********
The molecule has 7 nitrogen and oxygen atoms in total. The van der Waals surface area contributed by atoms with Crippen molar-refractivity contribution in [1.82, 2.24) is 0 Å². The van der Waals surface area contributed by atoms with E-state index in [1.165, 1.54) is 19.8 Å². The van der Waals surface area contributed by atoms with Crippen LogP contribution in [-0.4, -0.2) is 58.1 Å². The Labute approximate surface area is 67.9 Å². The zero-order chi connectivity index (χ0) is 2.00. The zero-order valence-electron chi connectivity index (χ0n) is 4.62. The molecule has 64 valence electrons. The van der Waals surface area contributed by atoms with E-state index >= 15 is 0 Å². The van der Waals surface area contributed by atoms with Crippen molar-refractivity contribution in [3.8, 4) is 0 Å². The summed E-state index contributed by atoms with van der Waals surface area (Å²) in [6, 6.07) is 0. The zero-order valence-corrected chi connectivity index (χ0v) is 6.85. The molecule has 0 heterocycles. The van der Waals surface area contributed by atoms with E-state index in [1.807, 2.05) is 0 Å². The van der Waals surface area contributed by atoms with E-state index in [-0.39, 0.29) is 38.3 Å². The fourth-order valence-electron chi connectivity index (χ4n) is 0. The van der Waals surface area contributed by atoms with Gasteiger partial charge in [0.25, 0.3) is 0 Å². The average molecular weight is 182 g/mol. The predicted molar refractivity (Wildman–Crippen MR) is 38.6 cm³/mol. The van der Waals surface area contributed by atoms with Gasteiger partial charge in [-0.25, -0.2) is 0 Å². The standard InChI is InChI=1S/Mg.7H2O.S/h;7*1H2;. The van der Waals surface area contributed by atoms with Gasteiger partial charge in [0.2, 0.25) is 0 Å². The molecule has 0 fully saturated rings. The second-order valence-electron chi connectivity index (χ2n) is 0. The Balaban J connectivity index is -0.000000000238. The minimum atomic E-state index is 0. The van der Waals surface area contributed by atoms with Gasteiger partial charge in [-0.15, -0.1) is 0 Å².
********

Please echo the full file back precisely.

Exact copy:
The molecule has 7 nitrogen and oxygen atoms in total. The van der Waals surface area contributed by atoms with Crippen molar-refractivity contribution in [1.82, 2.24) is 0 Å². The van der Waals surface area contributed by atoms with E-state index in [1.165, 1.54) is 19.8 Å². The van der Waals surface area contributed by atoms with Crippen LogP contribution in [-0.4, -0.2) is 58.1 Å². The Labute approximate surface area is 67.9 Å². The zero-order chi connectivity index (χ0) is 2.00. The zero-order valence-electron chi connectivity index (χ0n) is 4.62. The molecule has 64 valence electrons. The van der Waals surface area contributed by atoms with E-state index >= 15 is 0 Å². The van der Waals surface area contributed by atoms with Crippen molar-refractivity contribution in [3.8, 4) is 0 Å². The summed E-state index contributed by atoms with van der Waals surface area (Å²) in [6, 6.07) is 0. The zero-order valence-corrected chi connectivity index (χ0v) is 6.85. The molecule has 0 heterocycles. The van der Waals surface area contributed by atoms with E-state index in [1.807, 2.05) is 0 Å². The van der Waals surface area contributed by atoms with E-state index in [-0.39, 0.29) is 38.3 Å². The fourth-order valence-electron chi connectivity index (χ4n) is 0. The van der Waals surface area contributed by atoms with Gasteiger partial charge in [0.25, 0.3) is 0 Å². The average molecular weight is 182 g/mol. The predicted molar refractivity (Wildman–Crippen MR) is 38.6 cm³/mol. The van der Waals surface area contributed by atoms with Gasteiger partial charge in [-0.25, -0.2) is 0 Å². The standard InChI is InChI=1S/Mg.7H2O.S/h;7*1H2;. The van der Waals surface area contributed by atoms with Gasteiger partial charge in [0.2, 0.25) is 0 Å². The molecule has 0 fully saturated rings. The second-order valence-electron chi connectivity index (χ2n) is 0. The Balaban J connectivity index is -0.000000000238. The minimum atomic E-state index is 0. The van der Waals surface area contributed by atoms with Gasteiger partial charge in [-0.15, -0.1) is 0 Å².